I did a Mathematica (MTM) analysis of several important papers here and here from Mehmet Koca, et. al. The resulting MTM output in PDF format is here and the .NB notebook is here.

What is really interesting about this is the method to generate these 3D and 4D structures is based on Quaternions (and Octonions with judicious selection of the first triad={123}). This includes both the 600 Cell and the 120 Cell and its group theoretic orbits. The 144 vertex Dual Snub 24 Cell is a combination of those 120 Cell orbits, namely T'(24) & S’ (96), along with the D4 24 Cell T(24).

This is a link to the free cloud Mathematica demonstration. (Note: You need to enable “Dynamic Behavior” aka. interactivity in the upper left corner).

Please bear in mind that this demonstration is written for a full Mathematica licensed viewer. The cloud deployments are limited in interactivity, especially those that involve 3D and significant computation. Also, be patient – it takes a minute to load and more than a few seconds to respond to any mouse click interactions.

The utility of the cloud demo of this 4D (3D+color) Periodic Table is in visualizing it in 2D or 3D (from the left side menu) and building up n=1 to 8. Select the Stowe vs. Scerri display for different 3D models. The explode view slider helps distribute the lattices in the model.

The 2D/3D electron density representations for each atom’s orbitals are too slow for the cloud, so they don’t show anything. The isotope and list-picker of internet curated element data also does not function.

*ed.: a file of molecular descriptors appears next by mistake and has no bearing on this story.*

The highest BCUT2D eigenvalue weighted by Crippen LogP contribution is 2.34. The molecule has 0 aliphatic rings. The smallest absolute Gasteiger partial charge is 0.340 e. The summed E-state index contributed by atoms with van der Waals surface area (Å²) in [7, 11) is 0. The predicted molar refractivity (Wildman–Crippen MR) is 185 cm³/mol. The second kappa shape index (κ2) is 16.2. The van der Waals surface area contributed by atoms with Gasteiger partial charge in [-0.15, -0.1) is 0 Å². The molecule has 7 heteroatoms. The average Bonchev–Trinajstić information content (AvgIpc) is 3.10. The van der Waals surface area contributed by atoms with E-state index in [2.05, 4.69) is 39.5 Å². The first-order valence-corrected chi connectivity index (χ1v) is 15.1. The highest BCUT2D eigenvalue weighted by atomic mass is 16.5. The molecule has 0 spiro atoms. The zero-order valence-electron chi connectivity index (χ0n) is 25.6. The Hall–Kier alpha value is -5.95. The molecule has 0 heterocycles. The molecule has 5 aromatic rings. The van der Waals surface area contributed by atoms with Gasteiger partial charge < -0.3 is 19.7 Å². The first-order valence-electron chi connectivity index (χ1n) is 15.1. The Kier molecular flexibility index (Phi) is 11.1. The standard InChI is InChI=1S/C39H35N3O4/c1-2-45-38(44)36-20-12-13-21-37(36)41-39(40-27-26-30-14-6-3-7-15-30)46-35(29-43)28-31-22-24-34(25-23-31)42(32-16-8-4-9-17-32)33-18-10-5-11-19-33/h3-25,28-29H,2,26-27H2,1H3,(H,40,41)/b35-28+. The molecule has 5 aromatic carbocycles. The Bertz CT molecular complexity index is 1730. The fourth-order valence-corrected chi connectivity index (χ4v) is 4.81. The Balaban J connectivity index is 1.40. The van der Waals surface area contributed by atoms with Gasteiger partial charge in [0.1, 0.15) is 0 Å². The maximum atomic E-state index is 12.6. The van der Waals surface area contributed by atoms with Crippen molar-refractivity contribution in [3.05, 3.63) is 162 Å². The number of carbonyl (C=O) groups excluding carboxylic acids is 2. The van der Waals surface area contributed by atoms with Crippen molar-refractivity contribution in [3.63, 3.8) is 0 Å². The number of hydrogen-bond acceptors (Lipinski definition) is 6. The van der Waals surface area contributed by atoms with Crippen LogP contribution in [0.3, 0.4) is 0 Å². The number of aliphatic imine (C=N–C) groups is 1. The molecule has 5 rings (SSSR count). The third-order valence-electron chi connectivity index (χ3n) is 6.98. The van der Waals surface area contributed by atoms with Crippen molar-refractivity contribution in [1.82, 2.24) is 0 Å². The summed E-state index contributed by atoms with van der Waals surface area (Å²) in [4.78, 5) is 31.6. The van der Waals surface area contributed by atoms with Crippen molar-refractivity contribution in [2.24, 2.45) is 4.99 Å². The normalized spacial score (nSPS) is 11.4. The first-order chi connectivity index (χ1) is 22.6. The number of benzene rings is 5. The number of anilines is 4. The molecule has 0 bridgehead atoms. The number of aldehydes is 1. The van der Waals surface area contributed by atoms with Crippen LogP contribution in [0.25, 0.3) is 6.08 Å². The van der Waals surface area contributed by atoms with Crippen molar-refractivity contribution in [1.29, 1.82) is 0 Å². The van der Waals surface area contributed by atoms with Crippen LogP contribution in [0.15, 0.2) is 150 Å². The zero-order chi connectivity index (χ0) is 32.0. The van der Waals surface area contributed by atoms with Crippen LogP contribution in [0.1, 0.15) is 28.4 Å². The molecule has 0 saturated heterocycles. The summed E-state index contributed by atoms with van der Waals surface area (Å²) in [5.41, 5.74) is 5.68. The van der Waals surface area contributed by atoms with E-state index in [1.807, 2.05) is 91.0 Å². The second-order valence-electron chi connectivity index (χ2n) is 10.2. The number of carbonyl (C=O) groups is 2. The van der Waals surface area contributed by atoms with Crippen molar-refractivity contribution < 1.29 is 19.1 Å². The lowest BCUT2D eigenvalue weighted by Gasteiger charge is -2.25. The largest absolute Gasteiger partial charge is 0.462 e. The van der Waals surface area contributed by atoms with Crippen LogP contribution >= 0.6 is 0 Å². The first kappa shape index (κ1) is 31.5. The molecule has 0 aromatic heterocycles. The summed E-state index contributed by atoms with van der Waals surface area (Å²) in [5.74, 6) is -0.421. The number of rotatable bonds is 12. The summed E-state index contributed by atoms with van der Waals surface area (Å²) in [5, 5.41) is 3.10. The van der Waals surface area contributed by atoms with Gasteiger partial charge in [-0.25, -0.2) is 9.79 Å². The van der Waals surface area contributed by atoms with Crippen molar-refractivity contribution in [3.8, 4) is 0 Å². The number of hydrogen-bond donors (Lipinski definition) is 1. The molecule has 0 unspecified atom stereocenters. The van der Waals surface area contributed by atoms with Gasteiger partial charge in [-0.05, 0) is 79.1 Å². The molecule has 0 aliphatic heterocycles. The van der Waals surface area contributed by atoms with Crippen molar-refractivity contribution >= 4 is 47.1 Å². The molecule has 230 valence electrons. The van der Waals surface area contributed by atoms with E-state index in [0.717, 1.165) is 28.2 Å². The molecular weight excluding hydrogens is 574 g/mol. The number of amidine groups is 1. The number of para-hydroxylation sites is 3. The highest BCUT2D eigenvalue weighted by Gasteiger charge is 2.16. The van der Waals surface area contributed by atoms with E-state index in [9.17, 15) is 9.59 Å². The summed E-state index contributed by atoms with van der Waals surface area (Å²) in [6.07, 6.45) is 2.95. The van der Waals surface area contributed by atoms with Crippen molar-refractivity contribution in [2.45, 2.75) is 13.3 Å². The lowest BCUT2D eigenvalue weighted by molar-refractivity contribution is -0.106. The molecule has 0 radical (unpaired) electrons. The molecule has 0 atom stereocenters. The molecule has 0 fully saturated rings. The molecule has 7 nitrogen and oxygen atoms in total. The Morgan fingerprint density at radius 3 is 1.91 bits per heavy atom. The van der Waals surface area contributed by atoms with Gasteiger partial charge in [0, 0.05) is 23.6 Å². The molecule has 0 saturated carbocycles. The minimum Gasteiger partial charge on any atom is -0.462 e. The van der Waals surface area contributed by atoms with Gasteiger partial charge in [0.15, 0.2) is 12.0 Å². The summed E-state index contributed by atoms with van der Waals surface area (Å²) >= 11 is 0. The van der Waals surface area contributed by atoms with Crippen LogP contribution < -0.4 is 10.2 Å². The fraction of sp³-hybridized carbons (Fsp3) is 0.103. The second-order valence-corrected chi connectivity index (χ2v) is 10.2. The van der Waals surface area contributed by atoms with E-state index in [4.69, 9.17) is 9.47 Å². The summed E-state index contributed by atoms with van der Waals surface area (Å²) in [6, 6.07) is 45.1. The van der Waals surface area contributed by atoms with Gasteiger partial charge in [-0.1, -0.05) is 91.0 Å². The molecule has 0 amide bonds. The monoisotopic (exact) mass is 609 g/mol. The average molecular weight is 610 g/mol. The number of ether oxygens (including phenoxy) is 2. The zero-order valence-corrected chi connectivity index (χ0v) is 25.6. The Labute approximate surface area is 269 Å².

For an explanation of this pane #10 in the suite of 18 VisibLie-E8 demonstrations, please see this link.

A Theory of Everything Visualizer, with links to free Cloud based Interactive Demonstrations:

The cloud deployments don’t have all the needed features as the fully licensed Mathematica notebooks, so I included a few of the panes that seem to work for the most part. Some 3D and animation features won’t work, but it is a start. Bear in mind that the response time is slow.

The newer version of the VisibLieE8-NewDemo-v13.nb (130 Mb) will work with those who have a full Mathematica v13 license. It is backward compatible to earlier versions. There are a few bug fixes from the older version of ToE_Demonstration.nb (130 Mb), which should work on v13 and older versions as well.

This post is an analysis of a June 2013 paper by Mehmet Koca, Nazife Koca, and Ramazan Koc. That paper contains various well-known Coxeter plane projections of hyper-dimensional polytopes as well as a new direct point distribution of the quasicrystallographic weight lattice for E6 (their Figure 3), as well as the quasicrystal lattices of B6 and F4.

What is interesting about this projection is that it precisely matches the point distribution (to within a small number of vertices) from a rectified E8 projection using a set of basis vectors I discovered in December of 2009, published in Wikipedia (WP) in February of 2010 here.

Rectification of E8 is a process of replacing the 240 vertices of E8 with points that represent the midpoint of each of the 6720 edges. In this projection, there are overlaps which are indicated by different colors in the color-coded WP image linked above.

The image below is an overlay of the above images highlighting the 12*(9+3+26+7)=540 points that are not overlapping:

It is interesting to note that with a 30° rotation of my projection, the missing overlaps are reduced to 12*(15+2)=204.

Given the paper’s explanation for the methods using E6 (720) with 6480 edges as a projection through a 4D 3-sphere window defined by q1 and q6, it may be insightful to study my projection basis for E8’s triality relationships with the Koca/Koc paper’s defined 4D 3-sphere.

For more information on why my projection basis is called the E8 Triality projection, see this post.

Dedicated to the pursuit of beauty and Truth in Nature!